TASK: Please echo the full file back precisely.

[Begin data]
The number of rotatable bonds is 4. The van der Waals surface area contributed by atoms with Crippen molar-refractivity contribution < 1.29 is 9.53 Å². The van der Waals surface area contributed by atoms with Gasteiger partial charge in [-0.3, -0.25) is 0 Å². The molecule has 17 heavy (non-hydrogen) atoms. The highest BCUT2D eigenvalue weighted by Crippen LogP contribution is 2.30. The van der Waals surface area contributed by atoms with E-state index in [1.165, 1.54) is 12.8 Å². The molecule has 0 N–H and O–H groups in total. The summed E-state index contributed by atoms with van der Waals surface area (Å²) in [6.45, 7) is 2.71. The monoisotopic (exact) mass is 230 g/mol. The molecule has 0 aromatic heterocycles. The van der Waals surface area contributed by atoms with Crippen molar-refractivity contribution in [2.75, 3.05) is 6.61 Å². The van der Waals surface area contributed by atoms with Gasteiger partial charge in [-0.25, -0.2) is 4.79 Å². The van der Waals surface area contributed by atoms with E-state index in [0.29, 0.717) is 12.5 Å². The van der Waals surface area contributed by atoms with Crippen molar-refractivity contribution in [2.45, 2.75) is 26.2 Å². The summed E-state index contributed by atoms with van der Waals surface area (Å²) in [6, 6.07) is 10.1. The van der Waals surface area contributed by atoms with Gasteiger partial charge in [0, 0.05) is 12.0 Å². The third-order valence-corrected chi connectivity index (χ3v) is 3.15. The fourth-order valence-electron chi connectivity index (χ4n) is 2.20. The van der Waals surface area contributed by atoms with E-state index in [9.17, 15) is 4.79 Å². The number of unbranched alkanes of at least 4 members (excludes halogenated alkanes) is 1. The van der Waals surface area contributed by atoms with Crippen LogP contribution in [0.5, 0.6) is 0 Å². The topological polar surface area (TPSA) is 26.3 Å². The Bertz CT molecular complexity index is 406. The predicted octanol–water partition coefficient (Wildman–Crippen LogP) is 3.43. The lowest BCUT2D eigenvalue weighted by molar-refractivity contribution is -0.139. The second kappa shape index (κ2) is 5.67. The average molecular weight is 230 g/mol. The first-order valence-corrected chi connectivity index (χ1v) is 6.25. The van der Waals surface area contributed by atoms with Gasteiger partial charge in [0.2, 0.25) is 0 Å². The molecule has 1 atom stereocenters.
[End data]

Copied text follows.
The number of rotatable bonds is 4. The van der Waals surface area contributed by atoms with Crippen molar-refractivity contribution < 1.29 is 9.53 Å². The van der Waals surface area contributed by atoms with Gasteiger partial charge in [-0.3, -0.25) is 0 Å². The molecule has 17 heavy (non-hydrogen) atoms. The highest BCUT2D eigenvalue weighted by Crippen LogP contribution is 2.30. The van der Waals surface area contributed by atoms with E-state index in [1.165, 1.54) is 12.8 Å². The molecule has 0 N–H and O–H groups in total. The summed E-state index contributed by atoms with van der Waals surface area (Å²) in [6.45, 7) is 2.71. The monoisotopic (exact) mass is 230 g/mol. The molecule has 0 aromatic heterocycles. The van der Waals surface area contributed by atoms with Crippen molar-refractivity contribution in [2.75, 3.05) is 6.61 Å². The van der Waals surface area contributed by atoms with Gasteiger partial charge in [-0.25, -0.2) is 4.79 Å². The van der Waals surface area contributed by atoms with E-state index in [0.29, 0.717) is 12.5 Å². The van der Waals surface area contributed by atoms with Crippen molar-refractivity contribution in [2.45, 2.75) is 26.2 Å². The summed E-state index contributed by atoms with van der Waals surface area (Å²) in [6, 6.07) is 10.1. The van der Waals surface area contributed by atoms with Gasteiger partial charge in [0, 0.05) is 12.0 Å². The third-order valence-corrected chi connectivity index (χ3v) is 3.15. The fourth-order valence-electron chi connectivity index (χ4n) is 2.20. The van der Waals surface area contributed by atoms with E-state index in [9.17, 15) is 4.79 Å². The number of unbranched alkanes of at least 4 members (excludes halogenated alkanes) is 1. The van der Waals surface area contributed by atoms with Crippen LogP contribution in [0.5, 0.6) is 0 Å². The topological polar surface area (TPSA) is 26.3 Å². The Bertz CT molecular complexity index is 406. The predicted octanol–water partition coefficient (Wildman–Crippen LogP) is 3.43. The lowest BCUT2D eigenvalue weighted by molar-refractivity contribution is -0.139. The second kappa shape index (κ2) is 5.67. The average molecular weight is 230 g/mol. The first-order valence-corrected chi connectivity index (χ1v) is 6.25. The van der Waals surface area contributed by atoms with Gasteiger partial charge in [0.2, 0.25) is 0 Å². The molecule has 1 atom stereocenters.